An API to our Personal Corpus

A post over at ReadWriteWeb describes what the author calls a Personal API. The description of the API in the post something similar to what Google has put on it’s Nexus 4, a bit of software that learns where you are, your relationships, your likes/dislikes, mashes them together and learns how you want to communicate with different people and where you want to go. While the concept is interesting, perhaps it is a different way of describing something that has already underway, except the lovely API has been replace by a piece of hardware plagued by advertising, the battle has been lost for this one.

However, new ways to describe something are always good, and a post by Sheila McNeill takes the idea and thinks about researchers. The general idea is more abstract but goes something like this: I’m a researcher who does lots of things, different people want to know different bits about my work and ignore other bits. For example a funder might simply want to know ‘where has the money gone’ without reading the full set of published papers, while somebody else might just want datasets. The post not about creating anything, but about how the mindset of a researcher is the key thing. In Sheila’s own words

‘The key thing therefore is for the researcher to think of themselves more as the interface between their work, the data, the findings, the “what actually happened in the classroom” bits and focus on ways to allow as wide a range of stakeholders to easily “hook” into them so they can use the outputs meaningfully in their own context.‘

As a way of thinking I think thats powerful, but I’d like to apply that to my current line of work in R. Does a researcher really know what they are about? Scratch that. Does anybody really know what they are about, we know what we think we are doing. I can do competency X or Y. Can I get a deeper look at myself and can I have an API for that? Google knows everything I search for, Facebook knows who I know, Twitter knows who I shamelessly flog my posts too. But it goes deeper than that. I post a comment on the video, what was the video about? What was the relationship between the content of the video and my comment? What is the significance of me reading this Reddit post on that day? Why did I subscribe to this RSS feed then and not now? I think these things know more about us than we know.  And asking the footprint we leave online (our personal corpus), ‘Where did the money go’ might give a stronger answer than we could even answer for ourselves.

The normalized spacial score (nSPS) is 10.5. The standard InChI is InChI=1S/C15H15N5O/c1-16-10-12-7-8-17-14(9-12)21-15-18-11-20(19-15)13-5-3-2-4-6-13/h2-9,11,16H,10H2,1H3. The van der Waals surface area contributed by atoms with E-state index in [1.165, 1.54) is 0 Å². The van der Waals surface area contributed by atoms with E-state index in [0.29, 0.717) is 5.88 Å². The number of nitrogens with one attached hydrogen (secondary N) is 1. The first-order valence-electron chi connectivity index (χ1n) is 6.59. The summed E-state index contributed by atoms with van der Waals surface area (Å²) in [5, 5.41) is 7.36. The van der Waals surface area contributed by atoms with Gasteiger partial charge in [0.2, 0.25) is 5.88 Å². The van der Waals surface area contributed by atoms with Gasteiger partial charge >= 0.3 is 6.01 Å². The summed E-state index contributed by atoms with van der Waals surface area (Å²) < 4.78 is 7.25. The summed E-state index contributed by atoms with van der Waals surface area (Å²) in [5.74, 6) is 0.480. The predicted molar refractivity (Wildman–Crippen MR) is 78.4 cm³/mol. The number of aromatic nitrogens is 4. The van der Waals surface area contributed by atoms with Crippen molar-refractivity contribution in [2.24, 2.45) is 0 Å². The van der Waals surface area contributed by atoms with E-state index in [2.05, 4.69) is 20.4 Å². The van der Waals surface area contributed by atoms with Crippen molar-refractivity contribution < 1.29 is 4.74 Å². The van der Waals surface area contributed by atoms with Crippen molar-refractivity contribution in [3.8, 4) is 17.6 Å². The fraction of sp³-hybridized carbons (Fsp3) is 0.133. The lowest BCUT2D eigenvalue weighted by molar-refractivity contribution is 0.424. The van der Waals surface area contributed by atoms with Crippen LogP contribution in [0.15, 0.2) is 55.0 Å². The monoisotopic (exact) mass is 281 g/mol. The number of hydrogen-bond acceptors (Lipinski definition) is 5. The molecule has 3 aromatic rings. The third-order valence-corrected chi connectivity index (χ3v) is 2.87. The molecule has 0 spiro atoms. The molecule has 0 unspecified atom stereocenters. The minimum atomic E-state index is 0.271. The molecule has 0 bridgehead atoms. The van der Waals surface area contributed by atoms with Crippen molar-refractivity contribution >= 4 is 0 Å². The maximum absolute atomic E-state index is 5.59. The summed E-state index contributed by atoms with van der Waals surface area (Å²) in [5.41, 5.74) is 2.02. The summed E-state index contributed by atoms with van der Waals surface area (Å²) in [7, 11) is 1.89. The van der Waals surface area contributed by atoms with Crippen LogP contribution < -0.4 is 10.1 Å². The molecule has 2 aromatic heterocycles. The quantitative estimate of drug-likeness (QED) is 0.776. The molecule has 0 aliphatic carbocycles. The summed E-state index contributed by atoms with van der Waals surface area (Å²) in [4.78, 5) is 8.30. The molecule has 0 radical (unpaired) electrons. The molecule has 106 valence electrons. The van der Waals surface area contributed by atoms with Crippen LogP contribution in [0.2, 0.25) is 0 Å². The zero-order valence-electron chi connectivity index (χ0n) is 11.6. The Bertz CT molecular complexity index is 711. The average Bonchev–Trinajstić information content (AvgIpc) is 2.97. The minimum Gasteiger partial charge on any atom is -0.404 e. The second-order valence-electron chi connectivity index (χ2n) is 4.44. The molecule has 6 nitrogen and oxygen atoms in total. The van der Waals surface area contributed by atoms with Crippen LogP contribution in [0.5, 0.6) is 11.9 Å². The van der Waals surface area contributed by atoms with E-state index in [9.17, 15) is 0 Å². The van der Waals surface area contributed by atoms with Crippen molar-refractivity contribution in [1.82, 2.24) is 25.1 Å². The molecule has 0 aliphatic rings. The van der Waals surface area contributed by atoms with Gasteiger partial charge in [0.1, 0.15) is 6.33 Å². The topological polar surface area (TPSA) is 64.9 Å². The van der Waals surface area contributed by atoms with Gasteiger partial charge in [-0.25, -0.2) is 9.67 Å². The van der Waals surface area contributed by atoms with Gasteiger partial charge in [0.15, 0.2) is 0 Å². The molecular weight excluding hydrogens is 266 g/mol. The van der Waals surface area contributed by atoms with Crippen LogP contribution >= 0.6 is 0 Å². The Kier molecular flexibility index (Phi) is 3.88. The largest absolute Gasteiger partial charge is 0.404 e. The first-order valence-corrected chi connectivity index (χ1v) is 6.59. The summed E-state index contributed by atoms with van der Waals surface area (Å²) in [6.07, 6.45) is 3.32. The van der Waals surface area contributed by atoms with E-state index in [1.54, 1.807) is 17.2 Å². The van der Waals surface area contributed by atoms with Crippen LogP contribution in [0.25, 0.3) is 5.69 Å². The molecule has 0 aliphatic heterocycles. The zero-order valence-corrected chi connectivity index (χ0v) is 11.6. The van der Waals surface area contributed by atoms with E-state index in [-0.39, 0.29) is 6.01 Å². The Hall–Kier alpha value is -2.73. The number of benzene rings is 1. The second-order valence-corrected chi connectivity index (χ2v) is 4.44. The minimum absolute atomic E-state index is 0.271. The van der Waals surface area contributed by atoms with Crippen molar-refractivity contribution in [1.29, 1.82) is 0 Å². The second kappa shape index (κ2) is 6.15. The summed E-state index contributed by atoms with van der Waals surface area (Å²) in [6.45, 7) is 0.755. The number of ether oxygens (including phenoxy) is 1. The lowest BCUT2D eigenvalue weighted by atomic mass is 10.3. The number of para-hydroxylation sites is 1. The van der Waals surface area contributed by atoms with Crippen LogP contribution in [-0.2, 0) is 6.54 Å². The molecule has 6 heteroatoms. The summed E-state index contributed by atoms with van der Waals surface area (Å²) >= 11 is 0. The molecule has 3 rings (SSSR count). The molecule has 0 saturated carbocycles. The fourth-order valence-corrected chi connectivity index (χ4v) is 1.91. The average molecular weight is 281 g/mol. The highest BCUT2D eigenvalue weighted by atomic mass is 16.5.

Recently I’ve been writing scripts to pull data out of these things to find patterns. I think of myself as a software developer, but my Google search history thinks of me as an Historian, but that was only for last week when I was researching the history of Syria and Turkey, the week before I was a statistician and gamer  (getting into Topic Modelling and playing TLOU I guess).  Using Topic Models my script tells me the chance that I was doing, interacting or thinking about certain things at a certain time. But I’m sure there’s more to it than that. This stuff feels so powerful, I really want to tackle it and the API just feels so familiar and a good way to think about it. So after all that I guess this is similar to the RWW post, except I don’t want an API to organise me. I want to learn about myself.

So as a researcher if somebody comes to me and asks what influences me, where has the money gone or what impact has my research had; I’d have to say, “hang on while I ask my Personal Corpus, I have an API for that”.

Now if only I could  capture my offline experience.

David has won the game through The Ascent to Transcendence Wonder.

 

 

 

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